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Ordnance disposed of in controlled explosion by the Royal Navy

Royal Navy bomb disposal experts have successfully detonated ordnance near the mouth of the QE2 marina entrance in Guernsey through a controlled explosion.

The United States Mk 54 depth charge was safely disposed of at 12:05pm local time on 16 November after local divers discovered it last week.

The team of six from the Royal Navy's Southern Diving Unit 2 based in HMNB Portsmouth, included divers and support crew to allow them to operate in a bubble and not rely on local support (for infection control measures).

Lieutenant Commander Al Magill, Commanding Officer of the Royal Navy's Southern Diving Group, said:

"There were testing environmental conditions, and although diving is never routine our specialist divers are well trained for these types of operations. This is the first of that type we have dealt with in a number of years, and although it was overgrown it was still intact."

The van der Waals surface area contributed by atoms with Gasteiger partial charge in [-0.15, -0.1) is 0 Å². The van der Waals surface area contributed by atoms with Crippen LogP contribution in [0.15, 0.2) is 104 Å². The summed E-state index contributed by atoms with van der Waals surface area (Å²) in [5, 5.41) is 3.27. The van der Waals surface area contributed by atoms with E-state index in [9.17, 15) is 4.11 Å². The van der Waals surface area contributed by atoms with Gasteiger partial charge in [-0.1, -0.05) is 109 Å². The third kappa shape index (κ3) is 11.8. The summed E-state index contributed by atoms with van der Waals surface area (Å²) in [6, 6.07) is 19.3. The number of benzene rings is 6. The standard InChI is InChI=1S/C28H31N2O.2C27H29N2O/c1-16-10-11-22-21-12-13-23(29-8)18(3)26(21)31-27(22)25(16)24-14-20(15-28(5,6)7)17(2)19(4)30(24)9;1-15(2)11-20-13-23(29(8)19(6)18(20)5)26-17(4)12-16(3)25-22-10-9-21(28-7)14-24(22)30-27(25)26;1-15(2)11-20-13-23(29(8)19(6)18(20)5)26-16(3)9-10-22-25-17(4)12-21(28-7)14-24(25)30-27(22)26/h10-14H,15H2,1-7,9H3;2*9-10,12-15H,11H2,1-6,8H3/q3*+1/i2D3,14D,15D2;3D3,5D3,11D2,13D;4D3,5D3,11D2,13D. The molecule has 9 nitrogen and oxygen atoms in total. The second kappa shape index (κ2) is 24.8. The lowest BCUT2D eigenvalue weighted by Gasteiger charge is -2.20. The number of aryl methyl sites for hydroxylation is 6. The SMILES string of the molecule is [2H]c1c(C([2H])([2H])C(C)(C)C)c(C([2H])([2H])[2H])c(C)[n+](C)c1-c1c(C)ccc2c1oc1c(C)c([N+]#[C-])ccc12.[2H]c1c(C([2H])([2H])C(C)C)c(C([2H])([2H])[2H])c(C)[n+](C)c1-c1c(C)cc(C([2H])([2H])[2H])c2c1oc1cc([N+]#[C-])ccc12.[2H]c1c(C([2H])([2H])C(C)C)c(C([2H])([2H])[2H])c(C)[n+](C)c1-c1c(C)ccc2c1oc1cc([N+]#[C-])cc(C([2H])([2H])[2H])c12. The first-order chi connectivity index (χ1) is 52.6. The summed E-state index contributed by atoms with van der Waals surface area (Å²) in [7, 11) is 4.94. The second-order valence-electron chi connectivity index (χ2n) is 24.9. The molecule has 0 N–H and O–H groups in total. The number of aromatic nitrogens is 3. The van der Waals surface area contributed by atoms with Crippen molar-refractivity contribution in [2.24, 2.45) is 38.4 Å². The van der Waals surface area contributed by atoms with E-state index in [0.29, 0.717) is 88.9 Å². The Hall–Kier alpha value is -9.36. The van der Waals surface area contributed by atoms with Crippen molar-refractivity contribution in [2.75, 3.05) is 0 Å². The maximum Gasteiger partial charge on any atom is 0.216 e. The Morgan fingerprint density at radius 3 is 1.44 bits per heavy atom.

The Royal Navy team was supported by Guernsey Ports' workboat Sarnia alongside the States of Guernsey and Bailiwick Law Enforcement vessel Leopardess.

Guernsey's Harbourmaster Captain David Barker said:

"I would like to thank all the staff from Guernsey Coastguard, Guernsey Ports, Bailiwick Law Enforcement and other States of Guernsey agencies involved in this operation. On behalf of all involved, our appreciation and thanks should be shown to the Royal Navy diving group for coming over to Guernsey very quickly to dispose of this device, in the midst of the Covid-19 pandemic. The Royal Navy team acted with professionalism amid the difficulties of working within a marine environment and adapting to the requirements of social distancing and working because of the pandemic."

The Exclusion Zone around the device by the Reffee Buoy has been lifted and the Guernsey Coastguard navigation warnings and the Guernsey Harbours' Local Notices to Mariners have been rescinded.